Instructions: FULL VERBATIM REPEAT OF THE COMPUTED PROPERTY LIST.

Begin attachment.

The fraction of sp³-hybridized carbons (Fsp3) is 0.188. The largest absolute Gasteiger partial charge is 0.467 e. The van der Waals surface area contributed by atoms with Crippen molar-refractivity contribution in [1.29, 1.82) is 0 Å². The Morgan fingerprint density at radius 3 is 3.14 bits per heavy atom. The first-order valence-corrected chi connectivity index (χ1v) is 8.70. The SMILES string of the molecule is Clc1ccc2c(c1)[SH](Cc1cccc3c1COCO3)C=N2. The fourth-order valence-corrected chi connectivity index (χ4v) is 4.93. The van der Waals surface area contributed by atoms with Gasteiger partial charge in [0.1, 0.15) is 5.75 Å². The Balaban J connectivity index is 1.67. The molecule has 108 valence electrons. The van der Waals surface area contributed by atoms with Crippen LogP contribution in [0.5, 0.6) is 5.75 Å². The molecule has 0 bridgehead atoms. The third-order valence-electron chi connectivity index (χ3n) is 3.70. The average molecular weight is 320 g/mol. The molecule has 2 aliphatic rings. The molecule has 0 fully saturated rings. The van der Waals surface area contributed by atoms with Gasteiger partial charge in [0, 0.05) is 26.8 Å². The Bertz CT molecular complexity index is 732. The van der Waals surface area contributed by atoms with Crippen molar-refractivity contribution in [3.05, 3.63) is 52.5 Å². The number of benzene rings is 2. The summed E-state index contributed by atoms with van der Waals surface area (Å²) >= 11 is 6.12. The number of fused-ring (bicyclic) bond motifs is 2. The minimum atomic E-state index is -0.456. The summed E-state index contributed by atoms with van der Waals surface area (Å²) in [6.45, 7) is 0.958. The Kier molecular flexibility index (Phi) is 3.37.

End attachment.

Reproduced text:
The fraction of sp³-hybridized carbons (Fsp3) is 0.188. The largest absolute Gasteiger partial charge is 0.467 e. The van der Waals surface area contributed by atoms with Crippen molar-refractivity contribution in [1.29, 1.82) is 0 Å². The Morgan fingerprint density at radius 3 is 3.14 bits per heavy atom. The first-order valence-corrected chi connectivity index (χ1v) is 8.70. The SMILES string of the molecule is Clc1ccc2c(c1)[SH](Cc1cccc3c1COCO3)C=N2. The fourth-order valence-corrected chi connectivity index (χ4v) is 4.93. The van der Waals surface area contributed by atoms with Gasteiger partial charge in [0.1, 0.15) is 5.75 Å². The Balaban J connectivity index is 1.67. The molecule has 108 valence electrons. The van der Waals surface area contributed by atoms with Crippen LogP contribution in [0.5, 0.6) is 5.75 Å². The molecule has 0 bridgehead atoms. The third-order valence-electron chi connectivity index (χ3n) is 3.70. The average molecular weight is 320 g/mol. The molecule has 2 aliphatic rings. The molecule has 0 fully saturated rings. The van der Waals surface area contributed by atoms with Gasteiger partial charge in [0, 0.05) is 26.8 Å². The Bertz CT molecular complexity index is 732. The van der Waals surface area contributed by atoms with Crippen molar-refractivity contribution in [3.05, 3.63) is 52.5 Å². The number of benzene rings is 2. The summed E-state index contributed by atoms with van der Waals surface area (Å²) >= 11 is 6.12. The number of fused-ring (bicyclic) bond motifs is 2. The minimum atomic E-state index is -0.456. The summed E-state index contributed by atoms with van der Waals surface area (Å²) in [6.45, 7) is 0.958. The Kier molecular flexibility index (Phi) is 3.37.